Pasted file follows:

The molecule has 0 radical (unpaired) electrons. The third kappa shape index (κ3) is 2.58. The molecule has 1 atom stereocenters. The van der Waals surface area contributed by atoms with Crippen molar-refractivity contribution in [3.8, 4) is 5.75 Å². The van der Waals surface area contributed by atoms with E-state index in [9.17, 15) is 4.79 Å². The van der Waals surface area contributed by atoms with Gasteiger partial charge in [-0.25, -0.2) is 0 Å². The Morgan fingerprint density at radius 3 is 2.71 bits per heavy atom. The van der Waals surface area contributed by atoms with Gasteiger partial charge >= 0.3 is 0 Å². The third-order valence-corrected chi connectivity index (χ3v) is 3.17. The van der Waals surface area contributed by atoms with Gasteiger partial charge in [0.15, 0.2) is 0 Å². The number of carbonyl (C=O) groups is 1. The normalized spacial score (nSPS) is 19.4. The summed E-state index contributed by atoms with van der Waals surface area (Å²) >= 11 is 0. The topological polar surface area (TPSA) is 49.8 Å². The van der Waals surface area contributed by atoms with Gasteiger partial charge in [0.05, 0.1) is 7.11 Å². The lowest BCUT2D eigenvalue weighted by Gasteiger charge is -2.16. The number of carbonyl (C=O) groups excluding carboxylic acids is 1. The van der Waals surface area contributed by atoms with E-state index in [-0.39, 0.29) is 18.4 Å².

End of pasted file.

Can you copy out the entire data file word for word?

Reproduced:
The molecule has 0 radical (unpaired) electrons. The third kappa shape index (κ3) is 2.58. The molecule has 1 atom stereocenters. The van der Waals surface area contributed by atoms with Crippen molar-refractivity contribution in [3.8, 4) is 5.75 Å². The van der Waals surface area contributed by atoms with E-state index in [9.17, 15) is 4.79 Å². The van der Waals surface area contributed by atoms with Gasteiger partial charge in [-0.25, -0.2) is 0 Å². The Morgan fingerprint density at radius 3 is 2.71 bits per heavy atom. The van der Waals surface area contributed by atoms with Gasteiger partial charge >= 0.3 is 0 Å². The third-order valence-corrected chi connectivity index (χ3v) is 3.17. The van der Waals surface area contributed by atoms with Gasteiger partial charge in [0.15, 0.2) is 0 Å². The number of carbonyl (C=O) groups is 1. The normalized spacial score (nSPS) is 19.4. The summed E-state index contributed by atoms with van der Waals surface area (Å²) >= 11 is 0. The topological polar surface area (TPSA) is 49.8 Å². The van der Waals surface area contributed by atoms with Gasteiger partial charge in [0.05, 0.1) is 7.11 Å². The lowest BCUT2D eigenvalue weighted by Gasteiger charge is -2.16. The number of carbonyl (C=O) groups excluding carboxylic acids is 1. The van der Waals surface area contributed by atoms with E-state index in [-0.39, 0.29) is 18.4 Å².